Air Force U-2 “Dragon Lady” spy plane pilot rescues distressed civilian airman

You might not think a 66-year-old spy plane that flies top-secret missions to faraway places would also double as a rescue plane in a pinch, but that’s exactly what happened earlier. this month over Northern California. On February 8, an Air Force pilot flying the U-2 Dragon Lady, an all-black spy plane that entered service in 1956, served as a flying relay station between air traffic control and a pilot civilian with engine problems. After about 30 minutes, the civilian landed safely, all because the U-2 had the altitude to receive messages to and from the civilian aircraft in peril.

“Due to the altitude of the civilian aircraft, Travis [Air Force Base] couldn’t hear them or see them on their radar,” the U-2 pilot, identified only as Maj. Heatherman, said in an Air Force press release. “As a U-2 pilot, I was flying twice as high as most airliners, so I had really good line of sight with my radios.”

It’s true: the defining trait of the U-2 has always been how high it can fly. When the aircraft was first developed in the early 1950s, the CIA needed an aircraft capable of performing long-range reconnaissance missions to track what the Soviet Union and its satellite countries were doing. According to the Smithsonian, recent breakthroughs in film technology have also made it possible to take high-resolution photographs at very high altitudes, where it would be difficult for the Soviets to intercept with missiles and fighter jets.

“Trying to understand what the Soviets were doing was paramount,” former U-2 pilot, retired Colonel Michael “Lips” Phillips, said on the Fighter Pilot Podcast. Phillips explained how famed aircraft designer Kelly Johnson was inspired by the F-104 Starfighter, a needle-like interceptor aircraft with stubby wings.

“He said, ‘I can put glider wings on this thing, I can get it high in the atmosphere, and it can fly halfway around the world,'” Phillips said. “It can give you pictures of whatever you want. He did this on a napkin.

The U-2 often flies at 70,000 feet (13 miles) and above, while commercial airliners typically fly at around 31,000 and 38,000 feet (6 to 7 miles), according to Time. At this height, you can see the curve of the Earth, the movement of the night sky across the planet and the tiny shape of the jetliners below you, said a U-2 pilot, identified only by Major Chris, in 2020. This was the altitude Heatherman was flying to shortly after takeoff from Beale on February 8.

About 20 minutes after taking off, Heatherman heard a distress call from an engine-out civilian plane over Lake Berryessa, about 35 miles west of Sacramento. Heatherman found that Travis Air Force Base air traffic control was coordinating the situation, but due to the height of the civilian aircraft, the base had difficulty following it. The U-2 pilot used his even greater altitude to relay radio messages to the civilian airman. About 30 minutes after the call, the California Highway Patrol reported that they had found the civilian aircraft safely landed in a field near the lake.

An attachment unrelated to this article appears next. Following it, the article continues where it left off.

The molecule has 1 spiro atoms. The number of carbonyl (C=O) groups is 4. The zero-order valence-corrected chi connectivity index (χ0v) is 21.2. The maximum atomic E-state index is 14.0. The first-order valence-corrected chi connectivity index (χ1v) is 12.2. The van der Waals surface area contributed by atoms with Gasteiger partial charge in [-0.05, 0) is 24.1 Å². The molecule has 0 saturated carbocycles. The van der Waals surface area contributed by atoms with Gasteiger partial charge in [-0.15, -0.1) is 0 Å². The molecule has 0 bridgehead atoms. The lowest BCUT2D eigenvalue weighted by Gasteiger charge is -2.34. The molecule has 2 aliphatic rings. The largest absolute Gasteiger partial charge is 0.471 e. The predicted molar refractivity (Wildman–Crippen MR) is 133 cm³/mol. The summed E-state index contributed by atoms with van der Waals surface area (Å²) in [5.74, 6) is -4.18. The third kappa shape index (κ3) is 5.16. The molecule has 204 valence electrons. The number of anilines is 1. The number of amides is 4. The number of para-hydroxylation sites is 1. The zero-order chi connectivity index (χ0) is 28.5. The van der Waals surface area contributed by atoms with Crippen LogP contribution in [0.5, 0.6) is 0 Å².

Although Heatherman probably only used a radio to support the other pilot, it is only one of the many communications and surveillance technologies the Dragon Lady can carry. Just as Kelly Johnson had anticipated, the U-2 is basically just a huge glider capable of carrying large payloads of sensors, cameras, and other tools to gather information for the US government.

“It’s just a glider with a big engine stuffed out of its ass,” Phillips said. “The reason it’s still used every day is because all the crap we have about the most sophisticated spy satellites in the world can be put on a U-2. And the bad guys don’t know when that’s happening.

An Air Force pilot flies a U-2 Dragon Lady over Earth. (Screenshot via YouTube/US Air Force)

Unlike satellites, which fly over Earth in regular, predictable patterns, the U-2 can fly whenever a commander needs it, meaning the enemy can’t hide from it, Phillips explained.

“The handful of planes we have, we have about three dozen left, they fly every day,” Phillips added. “Somewhere in the world, a government agency needs something, and the U-2 is flying all the time.”

Phillips himself felt lucky to experience such high demand. He said he spent time on missions so secret that he and his fellow pilots could only wear civilian clothes when stationed at airbases in foreign countries.

“It was a lot of geopolitical intrigue and we just thought we were James Bond, you know?” he said.

Top-secret espionage and geopolitics aside, Mayday’s California call shows that the Dragon Lady sometimes doesn’t need to travel around the world to do a good job.

“Fortunately, the aircraft landed safely in a field with no injuries, and Maj. Heatherman then continued with his mission,” Air Force Maj. Dudderar said in the news release. “There is a common bond between all pilots, whether military or civilian. We will all lend a hand if we can help in a difficult situation.

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